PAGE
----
Adam Erace Adam Erace battles adult on-set diabetes and cankles as the restaurant critic for the Philadelphia City Paper. He also writes about food and travel for publications like Details, Fodor's and Southern Living. He lives in South Philly with his wife, Charlotte, and two rescue mutts, Lupo and Marco.
SO CHEEKY: Braised beef cheeks rest on smashed celery root at Boot & Saddle.
It’s not the Holograms, who’ve come all the way from Sweden to play here. It’s not the reunited Lefty’s Deceiver, who’ve come all the way from … up the street. It’s not Xiu Xiu or Davenport Cabinet or Banned Books or the Autumn Defense or any of the other bands whose names sound like Franklin Mortgage cocktails. It’s not even Aunt Dracula, whose music is described, fantastically, as “reminiscent of a haunted greenhouse” and a “trippy, post-apocalyptic rendition of The Muppet Show.” They make it rain style points on the vocab tip, but they’re not the reason to come to the reborn Boot & Saddle.
Many will disagree, and to these bands’ fans, I apologize. I hear the new D&B Audiotechnik sound system in the Boot’s rear concert hall is a real ear-romancer — a monster improvement on the hardware the local acts had back when this place was the city’s one-and-only country-western bar. Back then, South Philly was a different world, one without goat burritos and pour-over coffee.
The Boot closed in 1995, proudly decaying until earlier this year, when Four Corners Management’s Avram Hornik and Mark Fichera, in partnership with Sean Agnew’s R5 Productions and New York’s The Bowery Presents, began the process of reopening the landmark dive. More than a decade of smoke and splotch and gunk and grime were scrubbed away, revealing prizes of pressed tin and hardwood like scratch-off ticket treasure. Outside, traced in neon, the bar’s iconic boot-shaped sign glows again on Broad Street.
The taste-making space-makers at Four Corners really have their finger on Philly’s pulse, with the summertime smash of Morgan’s Pier still rosy and the pop-up Lodge, the cozy hearth of the Winterfest shipping-container village. Boot & Saddle, which premiered between the two projects in September, follows the mission of delivering a spunky, well-curated, deeply experiential experience. A big part of that formula is food, and the food — more so than the calendar of celestial indie-pop acts and occult rockers — is the reason to check out the Boot.
It’s no surprise. Wunderkind chef George Sabatino is a mountain stocked with gold, and Four Corners’ execs are good with a miner’s pick. The relationship has proved mutually beneficial. As Morgan’s Pier wound down, the Boot came online. Here, the menu is more of a collaborative effort, with chef Christopher Davis doing the day-to-day. Davis was Sabatino’s sous chef, and eventual successor, at Barbuzzo, and the pair reunited at the Pier after Davis spent a year as head chef at Popolino. Together, the chef-bros have created a menu that in execution, ambition and ingenuity per penny, can hang with restaurants way above its station.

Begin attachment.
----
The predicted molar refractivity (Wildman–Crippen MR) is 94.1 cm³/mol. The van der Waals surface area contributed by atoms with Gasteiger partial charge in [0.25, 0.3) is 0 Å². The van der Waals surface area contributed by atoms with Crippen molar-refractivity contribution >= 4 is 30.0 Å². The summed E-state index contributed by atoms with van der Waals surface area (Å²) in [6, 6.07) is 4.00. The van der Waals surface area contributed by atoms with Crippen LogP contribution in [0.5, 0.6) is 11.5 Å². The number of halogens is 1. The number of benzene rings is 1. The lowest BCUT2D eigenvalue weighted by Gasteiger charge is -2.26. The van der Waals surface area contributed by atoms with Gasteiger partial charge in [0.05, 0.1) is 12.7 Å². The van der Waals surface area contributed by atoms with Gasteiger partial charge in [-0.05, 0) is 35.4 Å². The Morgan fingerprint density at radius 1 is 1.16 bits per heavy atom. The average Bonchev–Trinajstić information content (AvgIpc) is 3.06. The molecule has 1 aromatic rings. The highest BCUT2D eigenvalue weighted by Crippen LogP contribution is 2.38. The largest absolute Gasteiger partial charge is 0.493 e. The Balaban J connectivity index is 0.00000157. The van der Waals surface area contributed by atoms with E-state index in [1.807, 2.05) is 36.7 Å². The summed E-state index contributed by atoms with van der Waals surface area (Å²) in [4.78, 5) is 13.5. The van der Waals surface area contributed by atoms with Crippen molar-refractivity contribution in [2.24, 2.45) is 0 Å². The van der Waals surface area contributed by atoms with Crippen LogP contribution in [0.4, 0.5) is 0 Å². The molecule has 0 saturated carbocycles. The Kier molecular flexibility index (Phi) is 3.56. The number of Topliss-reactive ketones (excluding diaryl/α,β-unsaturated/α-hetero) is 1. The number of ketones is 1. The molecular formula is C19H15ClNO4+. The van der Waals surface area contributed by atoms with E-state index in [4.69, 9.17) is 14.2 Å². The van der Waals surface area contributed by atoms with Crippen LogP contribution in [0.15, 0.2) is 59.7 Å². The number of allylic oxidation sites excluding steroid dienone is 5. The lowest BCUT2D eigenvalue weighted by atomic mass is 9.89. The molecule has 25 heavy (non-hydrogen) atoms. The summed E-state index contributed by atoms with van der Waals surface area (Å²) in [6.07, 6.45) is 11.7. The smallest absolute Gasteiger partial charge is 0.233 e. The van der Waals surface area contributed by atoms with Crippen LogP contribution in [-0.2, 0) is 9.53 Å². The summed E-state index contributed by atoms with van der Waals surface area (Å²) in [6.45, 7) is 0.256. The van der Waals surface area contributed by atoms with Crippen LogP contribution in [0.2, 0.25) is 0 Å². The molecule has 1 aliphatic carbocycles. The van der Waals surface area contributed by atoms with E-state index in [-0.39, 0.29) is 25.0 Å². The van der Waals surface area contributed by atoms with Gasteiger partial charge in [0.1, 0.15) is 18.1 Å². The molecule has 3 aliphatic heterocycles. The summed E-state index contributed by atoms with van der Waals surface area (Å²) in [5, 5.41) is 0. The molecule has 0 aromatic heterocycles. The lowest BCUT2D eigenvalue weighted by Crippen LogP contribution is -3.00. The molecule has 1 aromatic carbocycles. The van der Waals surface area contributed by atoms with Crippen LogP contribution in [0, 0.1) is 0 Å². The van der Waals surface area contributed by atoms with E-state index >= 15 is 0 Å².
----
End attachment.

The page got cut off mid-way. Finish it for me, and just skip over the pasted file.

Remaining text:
They do way more than they have to (a Sabatino signature that’s borderline masochistic in its intensity) for a place of Boot’s ilk: baking bread, curing charcuterie, making cheese, rolling out fresh pasta, like the tender chestnut-flour gnocchi I couldn’t get enough of one night. My table was already overcrowded with plates and pints, so I speared the dumplings standing, no room for the aromatic bowl. I may have even turned my back to my dinner pals, guarding the Vetri-esque gnocchi, in a ragu of tomatoes and mushrooms, like a feral Roman orphan.
I proceeded to get my street urchin on with focaccia bathed in “pork butter” (rendered lardo), kale-and-pumpkin soup and braised beef cheeks seated on smashed celery root. Plates came quick, and the teeny table didn’t grow. Of the menu’s 13 savory dishes, I got nine, and they all arrived more or less at once, making the sweet server look like an airhead, the kitchen look lazy, or both.
Scrambling to make room, I ate so fast I could barely give each dish its due. Fortunately, Davis’ flavors don’t develop slowly. They rocket: the aggressive char on seared broccoli, uplifted by luminous lemon zest and salty pecorino; the intense nuttiness of sesame seeds encrusting jagged sour-cream crackers sunk into airy whipped goat cheese. They stuck in my teeth and my memory.
Things I hate, I loved. Turkey burgers — blech, and worse, on that villainous patty perpetrator, the brioche bun. Davis made me eat my words after eating the magnificent burger, its well-seasoned, cast- iron-seared patty blending white and dark meat from whole turkeys and chickens. Whole eggs and lots of butter, meanwhile, made the house-baked bun extra dense; its crumb hugged the meat like Martin’s instead of disintegrating the way most prissy brioche buns do, and its unabashed sweetness was as much a seasoning agent as the garnishes of pickled long-hots and roasted garlic-and-apple aioli.
The brioche appeared twice more, breading date-relish-dabbed cauliflower croquettes with silken centers and as a pain perdu dessert caramelized in apple butter. I loved the former, and the latter was the least offensive of the underwhelming desserts that included a hippie-dippy ancient-grains granola bar and dry chestnut-almond-chocolate crepes begat by a multi-stage process that involves the freezer, two applications of Wondra flour and a deep-fryer. Seems sometimes Sabatino and Davis are capable of doing too much. Fortunately, the team’s A-plus efforts pay off everywhere else.
BOOT & SADDLE | 1131 S. Broad St., 267-639-4528, bootandsaddlephilly.com. Kitchen hours Sun.-Thu., 5 p.m.-10 p.m.; Fri.-Sat., 5-midnight. Appetizers, $5-$8; entrees, $7-$14; desserts, $5-$7.
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